Having posted YouTube videos on just about every popular chart indicator, I’ve become familiar with everything from MACD to stochastics to the Bollinger bands and many more. The most common one, however, would be the simple moving average (though the exponential moving average is also popular). To be more specific, the 200-day moving average (200DMA) and the 50-day moving average (50DMA) are very well-known among chartists worldwide.
In fact, these moving averages are so well-known that it might be suggested that they become a self-fulfilling prophecy: if enough traders expect the price to bounce off of the moving average and they consequently place a buy order, then the price might indeed bounce off of that moving average.
Even if this phenomenon does take place, it wouldn’t be tradable unless it happens with consistency. Personally, I don’t expect any trading strategy to work 100% of the time, but I do require it to be significantly better than a coin flip. Looking at a few randomly chosen examples of daily candlestick charts, we can begin to evaluate whether buying at a popular moving average such as the 50DMA is a consistently successful strategy:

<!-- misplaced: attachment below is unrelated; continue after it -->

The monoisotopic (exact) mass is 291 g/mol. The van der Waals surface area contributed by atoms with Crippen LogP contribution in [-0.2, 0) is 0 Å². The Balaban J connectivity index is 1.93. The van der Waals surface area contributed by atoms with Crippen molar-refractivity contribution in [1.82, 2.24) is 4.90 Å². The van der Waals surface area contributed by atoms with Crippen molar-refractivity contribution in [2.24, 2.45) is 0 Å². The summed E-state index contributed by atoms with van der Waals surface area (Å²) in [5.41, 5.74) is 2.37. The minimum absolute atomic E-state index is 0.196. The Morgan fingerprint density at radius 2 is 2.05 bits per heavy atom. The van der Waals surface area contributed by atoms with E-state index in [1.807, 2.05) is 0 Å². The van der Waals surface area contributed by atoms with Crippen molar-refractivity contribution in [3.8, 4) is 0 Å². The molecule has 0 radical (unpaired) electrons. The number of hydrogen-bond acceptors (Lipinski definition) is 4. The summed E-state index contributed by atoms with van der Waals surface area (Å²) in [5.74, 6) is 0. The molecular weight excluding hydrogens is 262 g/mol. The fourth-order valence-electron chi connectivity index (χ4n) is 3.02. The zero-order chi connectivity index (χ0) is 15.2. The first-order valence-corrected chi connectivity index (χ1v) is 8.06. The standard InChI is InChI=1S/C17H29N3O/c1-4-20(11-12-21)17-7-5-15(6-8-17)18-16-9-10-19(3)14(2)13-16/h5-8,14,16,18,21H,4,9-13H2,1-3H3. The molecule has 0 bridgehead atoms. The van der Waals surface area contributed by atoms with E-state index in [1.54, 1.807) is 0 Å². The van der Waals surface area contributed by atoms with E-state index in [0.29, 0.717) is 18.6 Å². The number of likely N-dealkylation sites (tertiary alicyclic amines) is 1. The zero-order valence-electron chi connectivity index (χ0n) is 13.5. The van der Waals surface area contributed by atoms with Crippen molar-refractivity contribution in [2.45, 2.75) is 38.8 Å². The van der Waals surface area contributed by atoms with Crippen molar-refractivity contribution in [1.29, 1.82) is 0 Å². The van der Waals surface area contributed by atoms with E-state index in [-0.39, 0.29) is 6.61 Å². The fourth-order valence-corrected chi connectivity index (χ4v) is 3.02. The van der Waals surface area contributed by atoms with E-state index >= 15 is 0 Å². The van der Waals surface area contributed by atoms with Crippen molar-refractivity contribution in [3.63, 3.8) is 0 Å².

In all of these charts, we can see times when the candlesticks seem to bounce off of the 50DMA perfectly; this makes it easy for us to ignore the times when the price action completely disregards this “magical” line. Unfortunately, I’ve seen enough charts on multiple time frames to conclude that there’s no tradable consistency when attempting to use these moving averages as buy or sell signals. Believe me — if these lines had any “magic” or predictive power, I would have built a small fortune with them… but then, so would everyone else, and then the strategy would cease to work.